Client Computing Group
Intel (INTC) is transitioning from a focus on PCs (personal computers) to data. However, this does not mean that the company is exiting the PC market. It means the company has reduced its capital spending in the PC space and increased it in other growth markets. Intel’s CCG (Client Computing Group), which serves the PC and mobile markets, still accounts for 55% of the company’s revenue and 65% of its operating income.
CCG’s earnings in fiscal 2016
In fiscal 4Q16, Intel’s CCG revenue rose 4% YoY (year-over-year) to $9.1 billion, driven by high ASPs (average selling prices), strong demand for the 7360 LTE (long-term evolution) modem from Apple (AAPL), a rich product mix, and record shipments of Wi-Fi units.
In fiscal 2016, Intel increased its CCG earnings 2% YoY despite overall PC sales falling. It managed to grow in a declining market by segmenting products into gaming and high-end desktops. Its product leadership helped it command a premium price for its i7 cores, which reported record sales in fiscal 2016.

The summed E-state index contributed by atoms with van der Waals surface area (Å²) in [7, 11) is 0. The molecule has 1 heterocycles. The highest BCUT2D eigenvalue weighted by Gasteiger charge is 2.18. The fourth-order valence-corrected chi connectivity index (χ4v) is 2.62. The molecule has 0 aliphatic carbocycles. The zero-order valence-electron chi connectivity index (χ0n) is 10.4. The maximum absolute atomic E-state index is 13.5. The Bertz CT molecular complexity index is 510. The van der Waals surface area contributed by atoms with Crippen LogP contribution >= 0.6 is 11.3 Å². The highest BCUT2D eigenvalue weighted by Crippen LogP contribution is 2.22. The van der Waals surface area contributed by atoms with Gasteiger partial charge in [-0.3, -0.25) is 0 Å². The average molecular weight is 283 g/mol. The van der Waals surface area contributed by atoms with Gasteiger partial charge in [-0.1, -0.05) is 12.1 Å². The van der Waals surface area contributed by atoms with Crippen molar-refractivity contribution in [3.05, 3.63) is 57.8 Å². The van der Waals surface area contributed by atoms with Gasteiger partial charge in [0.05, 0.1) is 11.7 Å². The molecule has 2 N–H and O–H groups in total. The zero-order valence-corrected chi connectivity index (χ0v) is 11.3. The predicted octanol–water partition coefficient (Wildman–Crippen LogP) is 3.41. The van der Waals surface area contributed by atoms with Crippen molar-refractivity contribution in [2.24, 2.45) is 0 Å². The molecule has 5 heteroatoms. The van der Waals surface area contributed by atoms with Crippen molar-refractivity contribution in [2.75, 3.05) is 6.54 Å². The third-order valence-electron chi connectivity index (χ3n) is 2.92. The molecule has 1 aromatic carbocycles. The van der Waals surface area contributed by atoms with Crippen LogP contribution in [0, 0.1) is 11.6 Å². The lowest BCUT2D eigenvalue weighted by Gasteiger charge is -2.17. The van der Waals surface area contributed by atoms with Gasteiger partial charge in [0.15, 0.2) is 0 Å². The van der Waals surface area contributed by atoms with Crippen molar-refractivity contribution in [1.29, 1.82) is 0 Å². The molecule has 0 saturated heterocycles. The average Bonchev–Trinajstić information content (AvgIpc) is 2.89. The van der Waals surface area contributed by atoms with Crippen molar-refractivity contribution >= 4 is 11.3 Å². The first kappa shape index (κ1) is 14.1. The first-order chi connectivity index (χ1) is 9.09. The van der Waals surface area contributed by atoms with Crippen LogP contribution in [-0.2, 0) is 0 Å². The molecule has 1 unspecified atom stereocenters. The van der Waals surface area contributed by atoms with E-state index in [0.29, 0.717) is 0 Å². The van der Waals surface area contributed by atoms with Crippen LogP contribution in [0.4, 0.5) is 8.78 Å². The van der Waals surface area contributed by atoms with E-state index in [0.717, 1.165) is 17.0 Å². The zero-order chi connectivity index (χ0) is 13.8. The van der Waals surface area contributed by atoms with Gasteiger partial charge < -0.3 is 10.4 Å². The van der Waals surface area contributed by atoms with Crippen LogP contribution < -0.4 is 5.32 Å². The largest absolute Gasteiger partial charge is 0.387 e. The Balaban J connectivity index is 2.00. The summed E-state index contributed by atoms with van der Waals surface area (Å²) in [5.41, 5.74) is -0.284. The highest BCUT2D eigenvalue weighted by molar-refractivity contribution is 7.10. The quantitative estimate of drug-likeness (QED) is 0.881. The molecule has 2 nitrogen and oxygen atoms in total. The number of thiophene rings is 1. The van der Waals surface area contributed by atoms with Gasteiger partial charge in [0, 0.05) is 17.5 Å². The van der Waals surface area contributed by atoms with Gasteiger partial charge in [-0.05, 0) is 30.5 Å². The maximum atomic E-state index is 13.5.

CCG’s operating profit rose 30% YoY to $3.5 billion in fiscal 4Q16 as Intel reduced its spending on PCs. The segment’s operating margin improved from 31% in fiscal 4Q15 to 38% in fiscal 4Q16. The CCG segment, which squeezes out as much profit as possible while investing little, is Intel’s cash cow.
Fiscal 1Q17 estimates
The CCG segment is likely to report a seasonal mid-single-digit decline in fiscal 1Q17. The segment’s profits are likely to fall as Advanced Micro Devices (AMD) has launched competitive products at reduced prices, forcing Intel to reduce its prices.
However, Intel is unlikely to enter a price war with AMD. Instead, Intel looks to launch more advanced products to cope with competition from AMD.
There are rumors that Intel may launch its HEDT (high-end desktop) processors and chipsets and its Coffee Lake microarchitecture a few months earlier than anticipated in response to AMD’s Ryzen 5 and 7 processors. We’ll discuss this in the next part of the series.